Blog » 2016 » April » When Personal Injury is on the Bill

When Personal Injury is on the Bill

America loves to be entertained. One study found that the average household spends almost $2,500 a month on entertainment, with a large percentage going just to fees and admissions. Sporting events, concerts, theatre events, expos – just some of the many activities going on around town at any given time. When you go out to support the Heat or catch a performance at Bayfront Park, you’re thinking about having fun, not getting injured. But safety is an important issue at all times, and any outing can end in the emergency room.

Owners and operators of venues are well aware of the risk of injury to spectators. That’s one of the reasons for the fine print on the back of your ticket. Particularly with sports contests, those warnings are there to let you know that the facility will not be responsible if you are hurt in a way that is reasonably foreseeable. Legally referred to as “assumption of the risk,” it means that by choosing to be present, you acknowledge that you are taking a chance in a potentially dangerous situation. For example, if you are hit by a foul ball at a baseball game or by a player chasing an out-of-bounds basketball into your courtside seat, you may not be able to seek damages for any injury that results, because those actions are normal parts of the games.

Have You Been Injured at:

  • Marlins Park?
  • American Airlines Arena?
  • Amway Center?
  • Sun Life Stadium?
  • BB&T Center?
  • Orlando City Stadium?
  • Daytona Int’l Speedway?
  • Homestead-Miami Speedway?
  • Tradition Field?
  • Space Coast Stadium?
  • Jackie Robinson Ballpark?
  • Roger Dean Stadium?
  • FAU Stadium?
  • Lockhart Stadium?
  • Bayfront Park?
  • Miami Dade Cty Auditorium?
  • Markham Park?
  • Kravis Center?
  • BankUnited Center?
  • Perfect Vodka Amphitheatre?

Any other venue, stadium, arena, or theater in South Florida? Then give us a call.

But what if the netting that was supposed to catch the foul ball was not in the right spot? What if the basketball player would not have slid into you if he hadn’t slipped on soda spilled by another fan? In instances like these, assumption of the risk is an insufficient defense. Property managers and facility owners can still be held liable if their negligence causes or contributes to a spectator’s injury. At a minimum, the premises must be reasonably safe and properly maintained for the public. Any hazardous conditions must be identified and repaired within a reasonable time. This is often a problem at some of the stadiums, arenas, and amphitheatres around the country that were built decades ago.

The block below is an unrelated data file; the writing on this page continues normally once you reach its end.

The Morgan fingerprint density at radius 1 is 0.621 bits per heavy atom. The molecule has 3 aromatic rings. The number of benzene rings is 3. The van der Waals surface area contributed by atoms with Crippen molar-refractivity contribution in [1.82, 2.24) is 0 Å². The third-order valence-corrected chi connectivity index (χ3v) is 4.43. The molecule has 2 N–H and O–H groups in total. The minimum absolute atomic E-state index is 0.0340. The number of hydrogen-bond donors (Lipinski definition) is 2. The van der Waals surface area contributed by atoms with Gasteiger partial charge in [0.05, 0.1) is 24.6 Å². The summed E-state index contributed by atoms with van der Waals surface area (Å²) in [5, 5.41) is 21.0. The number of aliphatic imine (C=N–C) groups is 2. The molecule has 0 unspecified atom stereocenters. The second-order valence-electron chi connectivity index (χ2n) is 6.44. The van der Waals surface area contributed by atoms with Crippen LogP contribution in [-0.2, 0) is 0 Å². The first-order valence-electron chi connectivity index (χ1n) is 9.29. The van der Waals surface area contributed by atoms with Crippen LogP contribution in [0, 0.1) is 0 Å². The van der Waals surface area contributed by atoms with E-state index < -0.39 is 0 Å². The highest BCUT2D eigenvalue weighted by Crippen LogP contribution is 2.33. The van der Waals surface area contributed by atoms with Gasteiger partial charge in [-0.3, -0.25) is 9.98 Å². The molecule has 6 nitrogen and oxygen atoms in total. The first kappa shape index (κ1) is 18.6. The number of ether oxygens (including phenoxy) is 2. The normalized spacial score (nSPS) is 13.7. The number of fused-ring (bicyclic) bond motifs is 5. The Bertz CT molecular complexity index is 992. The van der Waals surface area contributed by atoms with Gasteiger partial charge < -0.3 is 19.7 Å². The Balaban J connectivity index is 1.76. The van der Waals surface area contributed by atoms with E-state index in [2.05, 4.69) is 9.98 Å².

In addition to safety code violations, careless decisions made by other members of the crowd can be the source of an injury. Common examples include:

  • Accidents resulting from serving alcohol to visibly intoxicated persons
  • Elevator/escalator accidents
  • Falls from upper decks or balconies
  • Fights/spectator aggression
  • Food poisoning
  • Inadequate lighting
  • Injuries from objects that are thrown or dropped
  • Issues with overcrowding and crowd control
  • Lack of fire-fighting equipment
  • Lack of railings or poorly maintained railings
  • Lack of safety planning
  • Negligent or inadequate security
  • Parking lot injuries (tailgating, traffic congestion, pedestrian accidents)
  • Slips and falls on slick surfaces (often in bathrooms and on stairs).

If you are injured at a public venue, seek immediate medical attention. Get the contact information of any witnesses and take pictures of the accident scene. Ask a friend or family member to do it if you aren’t able to. Be sure to notify the person in charge of the facility about the accident, check that the details are properly recorded, and ask for a copy of any reports. This can play an important role in later proving that adequate precautions were not taken.

When you’re out enjoying a show or cheering on your team, you don’t think about what would happen if you got hurt. Successful personal injury actions are not on the average person’s mind, but it’s what we do best. While we cannot guarantee the outcome of any case, the South Florida premises liability attorneys of Stabinski & Funt, P.A. have helped many people sort out their legal rights, responsibilities, and remedies. For 45 years, we have been the trusted advocates for countless personal injury victims and their families. We also work on a contingency basis, which means that if there is no recovery, there is no fee or cost to you. If you wish to learn more about how our firm can be of assistance to you, we encourage you to contact us for a free consultation by calling 305-643-3100 or filling out a case evaluation form.

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